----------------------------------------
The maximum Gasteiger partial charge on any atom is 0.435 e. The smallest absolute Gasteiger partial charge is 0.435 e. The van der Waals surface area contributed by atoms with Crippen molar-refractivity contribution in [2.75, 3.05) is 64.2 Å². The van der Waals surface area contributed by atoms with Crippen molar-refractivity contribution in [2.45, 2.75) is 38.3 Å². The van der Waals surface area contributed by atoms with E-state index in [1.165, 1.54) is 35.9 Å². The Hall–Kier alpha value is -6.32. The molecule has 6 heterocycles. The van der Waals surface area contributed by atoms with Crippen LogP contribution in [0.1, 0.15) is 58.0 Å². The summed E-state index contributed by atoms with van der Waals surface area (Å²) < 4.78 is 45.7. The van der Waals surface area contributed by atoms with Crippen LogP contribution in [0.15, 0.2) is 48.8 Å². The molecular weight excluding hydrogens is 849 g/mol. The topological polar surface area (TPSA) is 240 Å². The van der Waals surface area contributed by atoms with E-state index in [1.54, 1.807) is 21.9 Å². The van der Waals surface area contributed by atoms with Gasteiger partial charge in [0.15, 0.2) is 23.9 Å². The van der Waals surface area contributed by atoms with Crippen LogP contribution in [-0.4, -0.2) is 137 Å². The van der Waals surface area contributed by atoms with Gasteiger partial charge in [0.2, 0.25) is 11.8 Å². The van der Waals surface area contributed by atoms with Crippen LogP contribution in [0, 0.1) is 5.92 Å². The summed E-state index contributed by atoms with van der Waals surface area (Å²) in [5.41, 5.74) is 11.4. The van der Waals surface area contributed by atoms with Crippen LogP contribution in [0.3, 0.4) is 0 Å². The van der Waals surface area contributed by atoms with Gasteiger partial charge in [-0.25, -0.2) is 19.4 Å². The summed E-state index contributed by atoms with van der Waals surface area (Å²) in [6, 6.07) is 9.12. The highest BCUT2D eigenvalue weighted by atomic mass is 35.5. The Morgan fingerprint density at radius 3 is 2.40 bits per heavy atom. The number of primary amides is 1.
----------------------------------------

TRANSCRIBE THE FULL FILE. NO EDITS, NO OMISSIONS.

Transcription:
The maximum Gasteiger partial charge on any atom is 0.435 e. The smallest absolute Gasteiger partial charge is 0.435 e. The van der Waals surface area contributed by atoms with Crippen molar-refractivity contribution in [2.75, 3.05) is 64.2 Å². The van der Waals surface area contributed by atoms with Crippen molar-refractivity contribution in [2.45, 2.75) is 38.3 Å². The van der Waals surface area contributed by atoms with E-state index in [1.165, 1.54) is 35.9 Å². The Hall–Kier alpha value is -6.32. The molecule has 6 heterocycles. The van der Waals surface area contributed by atoms with Crippen LogP contribution in [0.1, 0.15) is 58.0 Å². The summed E-state index contributed by atoms with van der Waals surface area (Å²) < 4.78 is 45.7. The van der Waals surface area contributed by atoms with Crippen LogP contribution in [0.15, 0.2) is 48.8 Å². The molecular weight excluding hydrogens is 849 g/mol. The topological polar surface area (TPSA) is 240 Å². The van der Waals surface area contributed by atoms with E-state index in [1.54, 1.807) is 21.9 Å². The van der Waals surface area contributed by atoms with Gasteiger partial charge in [0.15, 0.2) is 23.9 Å². The van der Waals surface area contributed by atoms with Crippen LogP contribution in [-0.4, -0.2) is 137 Å². The van der Waals surface area contributed by atoms with Gasteiger partial charge in [0.2, 0.25) is 11.8 Å². The van der Waals surface area contributed by atoms with Crippen LogP contribution in [0, 0.1) is 5.92 Å². The summed E-state index contributed by atoms with van der Waals surface area (Å²) in [5.41, 5.74) is 11.4. The van der Waals surface area contributed by atoms with Crippen LogP contribution in [0.3, 0.4) is 0 Å². The van der Waals surface area contributed by atoms with Gasteiger partial charge in [-0.25, -0.2) is 19.4 Å². The summed E-state index contributed by atoms with van der Waals surface area (Å²) in [6, 6.07) is 9.12. The highest BCUT2D eigenvalue weighted by atomic mass is 35.5. The Morgan fingerprint density at radius 3 is 2.40 bits per heavy atom. The number of primary amides is 1.